That we know all of this about Augustine, and in so much personal detail, is the first of the moments of Augustine’s life and thought that I want to dwell on.  In 397, Augustine published his Confessions, a sort of spiritual autobiography in the form of an extended prayer.  It created a new genre, but remains one of the classics of the form.  It is not an autobiography with theological asides, but the autobiography and the theology are seamlessly blended so that one cannot be understood without the other.  Augustine is constantly looking for where and how God has been involved in his life.  Why was this allowed to happen? Where was God?  Rowan Williams suggests that ‘the question repeatedly modulates into a different key; not, Where was God? but, Where was I? … So much of the Confessions centres on the image of homecoming.  God waits for the soul to come back to its home with him; without that home in God, nothing can have any meaning.’[5]  The Confessions begins with the famous phrase, which has even found its way into rock music, that ‘Thou hast made us for Thyself, and our heart can find no rest until it rests in thee.’[6]  Later in the book, Augustine says this:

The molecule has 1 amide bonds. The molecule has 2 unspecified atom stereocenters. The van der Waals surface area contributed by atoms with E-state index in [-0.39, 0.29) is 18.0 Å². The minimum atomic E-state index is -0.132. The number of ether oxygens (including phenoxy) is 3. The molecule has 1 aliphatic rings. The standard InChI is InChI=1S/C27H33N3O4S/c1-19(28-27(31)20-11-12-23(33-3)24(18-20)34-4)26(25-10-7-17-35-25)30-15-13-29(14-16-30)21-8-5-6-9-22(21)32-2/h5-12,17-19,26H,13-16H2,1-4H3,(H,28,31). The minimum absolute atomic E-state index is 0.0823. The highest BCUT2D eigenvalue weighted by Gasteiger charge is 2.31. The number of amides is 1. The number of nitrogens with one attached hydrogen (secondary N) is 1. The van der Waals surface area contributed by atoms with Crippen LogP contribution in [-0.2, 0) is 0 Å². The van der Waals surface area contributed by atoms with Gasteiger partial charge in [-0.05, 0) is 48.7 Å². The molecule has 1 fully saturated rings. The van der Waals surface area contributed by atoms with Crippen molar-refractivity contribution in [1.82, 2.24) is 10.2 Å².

Too late have I loved thee, beauty so ancient and so new! Too late have I loved thee! And behold, thou wert within, and I without, and without I sought thee; and I, deformed, ran after those forms of beauty which thou hast made. Thou wast with me, and I was not with thee. Those things held me back from thee, which could have no being but in thee, Thou calledst, thou criest, and thou breakest through my deafness. Thou flashest, thou shinest and thou chasest away my blindness. Thou didst become fragrant, and I drew in my breath and panted after thee. I tasted, and I hunger and thirst. Thou touchedst me and I burned for thy embrace.[7]
There is something important in all of this in the way that the Christian life is understood as incomplete, still moving towards its home in God.  Augustine the great sensualist, has become Augustine the theologian of desire.